By Morgan Lubner
The College held its annual fall Career Fair this past week, where students had the chance to speak with professionals and learn about potential job opportunities.
Held in the Student Recreation Center on Friday, Oct. 2, the large all-purpose room was filled with companies offering internship and job availabilities, providing students with a centralized opportunity to plan their future.
Students of all ages were buzzing around the fair, scanning for a company that would fit their desires. Even at the 11 a.m. start of the fair, it was already brimming with hopefuls dressed in their best outfits.
“It’s important for students to see graduate programs and certifications, especially depending on the field, because getting a masters can make yourself more marketable,” senior Spanish and special education double major Lauren Lagriola said. “Students can explore their options postgraduation or for internships here and get their name out there to start networking.”
Her first time at the fair, Lagriola was running the Office of Graduate Studies booth, which included information on both the summer and winter programs.
Lagriola touched on the main reasons students come to the fair — to find internships and jobs and to get their name out there with companies they may want to work for in the future.
“I found a lot of opportunities and two possible internships,” sophomore computer engineering major Andrew Yoon said. “I’m really hopeful.”
While most found the fair to be well-run, others felt it was disorganized and extremely hectic. Some students, like freshman physics major Ian Reed, felt the fair was slightly overwhelming and said they would like to see it sectioned off and organized differently in the future.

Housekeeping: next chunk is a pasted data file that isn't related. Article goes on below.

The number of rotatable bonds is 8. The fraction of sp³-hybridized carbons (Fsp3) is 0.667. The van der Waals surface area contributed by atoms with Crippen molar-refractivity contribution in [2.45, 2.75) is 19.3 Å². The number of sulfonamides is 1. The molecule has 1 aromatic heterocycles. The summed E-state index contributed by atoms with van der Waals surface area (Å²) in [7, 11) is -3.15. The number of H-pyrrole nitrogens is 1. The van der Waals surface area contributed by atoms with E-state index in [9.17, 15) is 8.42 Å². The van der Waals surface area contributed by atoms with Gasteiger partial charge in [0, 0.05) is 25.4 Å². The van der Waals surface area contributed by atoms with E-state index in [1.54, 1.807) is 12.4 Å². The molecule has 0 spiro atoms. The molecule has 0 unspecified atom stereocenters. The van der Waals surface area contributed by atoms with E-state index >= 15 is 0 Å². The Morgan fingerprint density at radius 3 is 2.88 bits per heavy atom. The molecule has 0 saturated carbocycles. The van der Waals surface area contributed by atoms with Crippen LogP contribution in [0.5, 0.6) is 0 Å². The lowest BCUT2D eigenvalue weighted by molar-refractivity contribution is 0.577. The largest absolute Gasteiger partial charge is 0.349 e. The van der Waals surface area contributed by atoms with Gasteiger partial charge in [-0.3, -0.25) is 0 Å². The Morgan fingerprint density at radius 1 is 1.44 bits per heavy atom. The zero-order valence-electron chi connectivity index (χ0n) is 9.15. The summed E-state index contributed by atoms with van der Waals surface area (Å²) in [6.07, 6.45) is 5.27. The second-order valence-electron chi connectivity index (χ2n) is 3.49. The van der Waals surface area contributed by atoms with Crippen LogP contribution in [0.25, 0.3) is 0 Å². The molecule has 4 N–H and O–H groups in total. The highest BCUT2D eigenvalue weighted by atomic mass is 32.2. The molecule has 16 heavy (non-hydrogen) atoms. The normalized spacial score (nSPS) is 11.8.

“The fair was a little haphazard because there was so much variety,” Reed said. “If it were sectioned into opportunities per major, that would be better. It was a good thing overall.”
On the opposite end, seniors preparing to graduate in a few months searched the room for jobs, handing out their resume left and right to potential employers.
Senior finance major Jillian Hughes said she has used the fair in the past to get an internship.
She interned at New York Life Insurance this past summer, which she said was a great experience that taught her a lot. Thanks to the Career Fair, Hughes said she is hopeful on her job hunt this year.
For those who may have missed out, the College has another fair in the spring for anyone wishing to find out more information about summer internships, graduate programs and prospective employers.